Now showing 1 - 10 of 20
- PublicationA Case Study of Collaboration and Reputation in Social Web Search.Although collaborative searching is not supported by mainstream search engines, recent research has high- lighted the inherently collaborative nature of many web search tasks. In this paper, we describe HeyStaks (www.heystaks.com), a collaborative web search framework that is designed to complement mainstream search engines. At search time, HeyStaks learns from the search activities of other users and leverages this information to generate recommendations based on results that others have found relevant for similar searches. The key contribution of this paper is to extend the HeyStaks social search model by considering the search expertise, or reputation, of HeyStaks users and using this information to enhance the result recommendation process. In particular, we propose a reputation model for HeyStaks users that utilises the implicit collaboration events that take place between users as recommendations are made and selected. We describe a live-user trial of HeyStaks that demonstrates the relevance of its core recommendations and the ability of the reputation model to further improve recommendation quality. Our findings indicate that incorporating reputation into the recommendation process further improves the relevance of HeyStaks recommendations by up to 40%.
2142Scopus© Citations 33
- PublicationA case-based perspective on social web searchWeb search is the main way for millions of users to access information every day, but we continue to struggle when it comes to finding the right information at the right time. In this paper we build on recent work to describe and evaluate a new application of case-based Web search, one that focuses on how experience reuse can support collab- oration among searchers. Special emphasis is placed on the development of a case-based system that is compatible with existing search engines. We also describe the results of a live-user deployment.
2134Scopus© Citations 17
- PublicationProvenance, trust and sharing in peer-to-peer case-based web searchDespite the success of modern Web search engines, challenges remain when it comes to providing people with access to the right information at the right time. In this paper, we describe how a novel combination of case-based reasoning, Web search, and peer-to-peer networking can be used to develop a platform for personalized Web search. This novel approach benefits from better result quality and improved robustness against search spam, while offering an increased level of privacy to the individual user.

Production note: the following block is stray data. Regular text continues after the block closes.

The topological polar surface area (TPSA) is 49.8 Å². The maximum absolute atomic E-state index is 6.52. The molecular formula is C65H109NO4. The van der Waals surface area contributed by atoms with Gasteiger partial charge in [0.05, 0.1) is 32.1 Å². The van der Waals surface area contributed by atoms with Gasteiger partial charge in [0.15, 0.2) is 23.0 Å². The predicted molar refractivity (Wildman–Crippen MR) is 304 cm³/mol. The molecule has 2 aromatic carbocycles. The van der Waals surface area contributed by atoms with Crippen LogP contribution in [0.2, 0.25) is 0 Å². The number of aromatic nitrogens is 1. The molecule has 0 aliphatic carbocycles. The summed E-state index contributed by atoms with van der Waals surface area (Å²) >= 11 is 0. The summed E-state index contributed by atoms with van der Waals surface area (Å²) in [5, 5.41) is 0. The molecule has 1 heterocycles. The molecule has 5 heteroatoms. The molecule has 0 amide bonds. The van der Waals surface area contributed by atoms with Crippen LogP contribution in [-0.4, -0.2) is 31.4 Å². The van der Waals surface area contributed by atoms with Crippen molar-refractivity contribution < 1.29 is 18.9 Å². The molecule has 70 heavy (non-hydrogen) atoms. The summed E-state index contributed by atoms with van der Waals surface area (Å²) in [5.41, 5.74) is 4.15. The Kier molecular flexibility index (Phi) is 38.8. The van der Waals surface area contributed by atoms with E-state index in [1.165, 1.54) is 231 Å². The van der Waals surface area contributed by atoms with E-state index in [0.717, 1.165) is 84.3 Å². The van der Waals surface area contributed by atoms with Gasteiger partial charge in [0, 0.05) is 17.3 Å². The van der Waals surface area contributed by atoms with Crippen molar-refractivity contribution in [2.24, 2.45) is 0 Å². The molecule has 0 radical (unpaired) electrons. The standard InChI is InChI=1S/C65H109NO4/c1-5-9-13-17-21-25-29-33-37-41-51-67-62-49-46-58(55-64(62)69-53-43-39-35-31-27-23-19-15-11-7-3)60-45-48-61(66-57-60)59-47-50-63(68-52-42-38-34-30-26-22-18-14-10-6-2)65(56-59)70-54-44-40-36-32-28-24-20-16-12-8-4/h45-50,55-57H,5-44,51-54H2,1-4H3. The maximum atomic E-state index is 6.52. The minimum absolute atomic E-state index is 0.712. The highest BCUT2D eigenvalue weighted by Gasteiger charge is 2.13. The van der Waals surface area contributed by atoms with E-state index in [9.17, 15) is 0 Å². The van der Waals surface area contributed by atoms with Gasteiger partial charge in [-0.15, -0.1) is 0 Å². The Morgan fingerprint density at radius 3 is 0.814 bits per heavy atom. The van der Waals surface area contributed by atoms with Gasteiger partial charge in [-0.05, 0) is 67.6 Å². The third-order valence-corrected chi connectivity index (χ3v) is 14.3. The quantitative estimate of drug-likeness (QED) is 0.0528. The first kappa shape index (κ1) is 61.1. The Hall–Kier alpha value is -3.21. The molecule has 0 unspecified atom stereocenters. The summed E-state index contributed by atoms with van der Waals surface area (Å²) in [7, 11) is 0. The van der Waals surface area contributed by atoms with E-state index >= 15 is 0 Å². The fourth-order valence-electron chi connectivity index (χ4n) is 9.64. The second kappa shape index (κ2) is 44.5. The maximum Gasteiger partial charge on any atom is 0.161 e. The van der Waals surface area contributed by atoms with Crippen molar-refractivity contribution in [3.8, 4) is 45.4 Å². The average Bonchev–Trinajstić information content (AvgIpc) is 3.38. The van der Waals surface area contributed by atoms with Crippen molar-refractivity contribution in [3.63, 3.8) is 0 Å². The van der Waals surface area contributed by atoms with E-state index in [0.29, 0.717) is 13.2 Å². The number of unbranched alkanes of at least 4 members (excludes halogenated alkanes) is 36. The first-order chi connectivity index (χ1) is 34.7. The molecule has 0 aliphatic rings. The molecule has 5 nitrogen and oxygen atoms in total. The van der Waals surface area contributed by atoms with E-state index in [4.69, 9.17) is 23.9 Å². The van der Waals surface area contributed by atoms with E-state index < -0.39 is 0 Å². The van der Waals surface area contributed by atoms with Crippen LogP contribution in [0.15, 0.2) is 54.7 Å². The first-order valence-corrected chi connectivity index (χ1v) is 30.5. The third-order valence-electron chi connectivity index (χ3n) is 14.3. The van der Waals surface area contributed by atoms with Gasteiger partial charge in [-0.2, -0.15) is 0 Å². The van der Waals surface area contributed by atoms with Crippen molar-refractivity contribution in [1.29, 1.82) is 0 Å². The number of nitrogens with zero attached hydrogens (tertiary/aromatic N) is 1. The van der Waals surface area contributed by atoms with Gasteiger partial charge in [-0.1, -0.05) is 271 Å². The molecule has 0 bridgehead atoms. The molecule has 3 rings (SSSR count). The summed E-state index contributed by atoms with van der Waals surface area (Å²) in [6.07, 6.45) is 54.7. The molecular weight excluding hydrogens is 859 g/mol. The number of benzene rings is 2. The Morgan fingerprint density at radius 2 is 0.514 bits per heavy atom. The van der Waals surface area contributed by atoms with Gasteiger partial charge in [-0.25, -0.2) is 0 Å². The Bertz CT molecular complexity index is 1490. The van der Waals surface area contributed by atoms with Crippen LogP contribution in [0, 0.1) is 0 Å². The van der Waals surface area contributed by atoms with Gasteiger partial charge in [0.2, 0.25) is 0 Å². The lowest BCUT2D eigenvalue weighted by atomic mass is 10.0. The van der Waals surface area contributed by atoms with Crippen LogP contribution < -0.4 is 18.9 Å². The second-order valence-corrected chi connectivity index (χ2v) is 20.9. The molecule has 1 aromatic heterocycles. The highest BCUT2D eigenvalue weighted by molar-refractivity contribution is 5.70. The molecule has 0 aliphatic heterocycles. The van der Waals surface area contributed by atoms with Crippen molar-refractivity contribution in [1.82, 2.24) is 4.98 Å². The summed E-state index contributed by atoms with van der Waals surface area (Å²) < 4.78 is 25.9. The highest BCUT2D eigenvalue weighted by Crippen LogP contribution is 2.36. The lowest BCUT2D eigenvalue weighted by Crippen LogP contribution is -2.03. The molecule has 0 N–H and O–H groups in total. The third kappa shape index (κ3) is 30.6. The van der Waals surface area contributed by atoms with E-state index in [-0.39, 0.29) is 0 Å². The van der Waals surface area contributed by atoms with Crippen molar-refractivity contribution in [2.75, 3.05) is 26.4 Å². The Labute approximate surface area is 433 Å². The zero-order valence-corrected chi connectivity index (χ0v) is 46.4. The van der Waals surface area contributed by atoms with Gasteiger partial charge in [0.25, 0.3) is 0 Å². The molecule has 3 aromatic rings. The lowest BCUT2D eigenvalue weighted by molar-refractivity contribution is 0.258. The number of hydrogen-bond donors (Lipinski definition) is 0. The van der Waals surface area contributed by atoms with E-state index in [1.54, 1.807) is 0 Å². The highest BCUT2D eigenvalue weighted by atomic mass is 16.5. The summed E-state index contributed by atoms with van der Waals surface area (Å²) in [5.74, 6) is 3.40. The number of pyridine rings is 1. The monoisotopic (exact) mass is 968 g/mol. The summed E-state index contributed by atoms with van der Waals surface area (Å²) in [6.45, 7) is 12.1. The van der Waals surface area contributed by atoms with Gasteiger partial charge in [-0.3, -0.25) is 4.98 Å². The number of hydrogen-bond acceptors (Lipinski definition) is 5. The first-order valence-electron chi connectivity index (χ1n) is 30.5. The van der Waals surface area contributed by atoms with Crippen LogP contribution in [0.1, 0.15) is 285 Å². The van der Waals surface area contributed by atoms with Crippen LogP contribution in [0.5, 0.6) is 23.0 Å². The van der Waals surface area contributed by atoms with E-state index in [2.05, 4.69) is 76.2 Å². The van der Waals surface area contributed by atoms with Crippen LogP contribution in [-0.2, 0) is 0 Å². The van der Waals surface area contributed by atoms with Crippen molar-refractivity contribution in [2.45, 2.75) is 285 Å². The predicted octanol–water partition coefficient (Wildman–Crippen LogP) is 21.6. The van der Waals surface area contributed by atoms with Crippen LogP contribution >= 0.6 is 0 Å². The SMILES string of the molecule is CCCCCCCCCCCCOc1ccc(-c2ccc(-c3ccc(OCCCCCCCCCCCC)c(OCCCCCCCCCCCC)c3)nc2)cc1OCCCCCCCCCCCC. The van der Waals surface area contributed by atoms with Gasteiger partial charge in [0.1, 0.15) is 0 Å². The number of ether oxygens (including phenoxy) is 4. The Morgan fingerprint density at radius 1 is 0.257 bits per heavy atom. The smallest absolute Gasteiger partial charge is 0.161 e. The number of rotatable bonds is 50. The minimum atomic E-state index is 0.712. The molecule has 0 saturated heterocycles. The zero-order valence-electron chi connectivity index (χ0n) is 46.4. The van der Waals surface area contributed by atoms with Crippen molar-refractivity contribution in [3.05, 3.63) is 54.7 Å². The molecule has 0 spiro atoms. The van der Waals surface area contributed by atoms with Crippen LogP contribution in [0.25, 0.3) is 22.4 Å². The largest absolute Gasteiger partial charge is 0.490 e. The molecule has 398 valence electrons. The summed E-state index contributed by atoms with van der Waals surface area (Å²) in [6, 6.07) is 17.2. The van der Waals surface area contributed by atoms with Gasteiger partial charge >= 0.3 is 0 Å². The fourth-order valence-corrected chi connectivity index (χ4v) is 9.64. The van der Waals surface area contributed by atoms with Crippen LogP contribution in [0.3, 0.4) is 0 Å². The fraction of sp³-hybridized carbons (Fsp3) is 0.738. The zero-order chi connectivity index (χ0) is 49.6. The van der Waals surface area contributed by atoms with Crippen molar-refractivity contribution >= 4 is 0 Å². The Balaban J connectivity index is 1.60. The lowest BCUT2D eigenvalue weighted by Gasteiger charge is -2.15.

1405Scopus© Citations 17
- PublicationRecognising and Recommending Context in Social Web SearchIn this paper we focus on an approach to social search, HeyStaks that is designed to integrate with mainstream search engines such as Google, Yahoo and Bing. HeyStaks is motivated by the idea that Web search is an inherently social or collaborative activity. Heystaks users search as normal but benefit from collaboration features, allowing searchers to better organise and share their search experiences. Users can create and share repositories of search knowledge (so-called search staks) in order to benefit from the searches of friends and colleagues. As such search staks are community-based information resources. A key challenge for HeyStaks is predicting which search stak is most relevant to the users current search context and in this paper we focus on this so-called stak recommendation issue by looking at a number of different approaches to profling and recommending community-search knowledge.
388Scopus© Citations 1
- PublicationGoogle shared. A case study in social searchWeb search is the dominant form of information access and everyday millions of searches are handled by mainstream search engines, but users still struggle to find what they are looking for, and there is much room for improvement. In this paper we describe a novel and practical approach to Web search that combines ideas from personalization and social networking to provide a more collaborative search experience. We described how this has been delivered by complementing, rather than competing with, mainstream search engines, which offers considerable business potential in a Google-dominated search marketplace.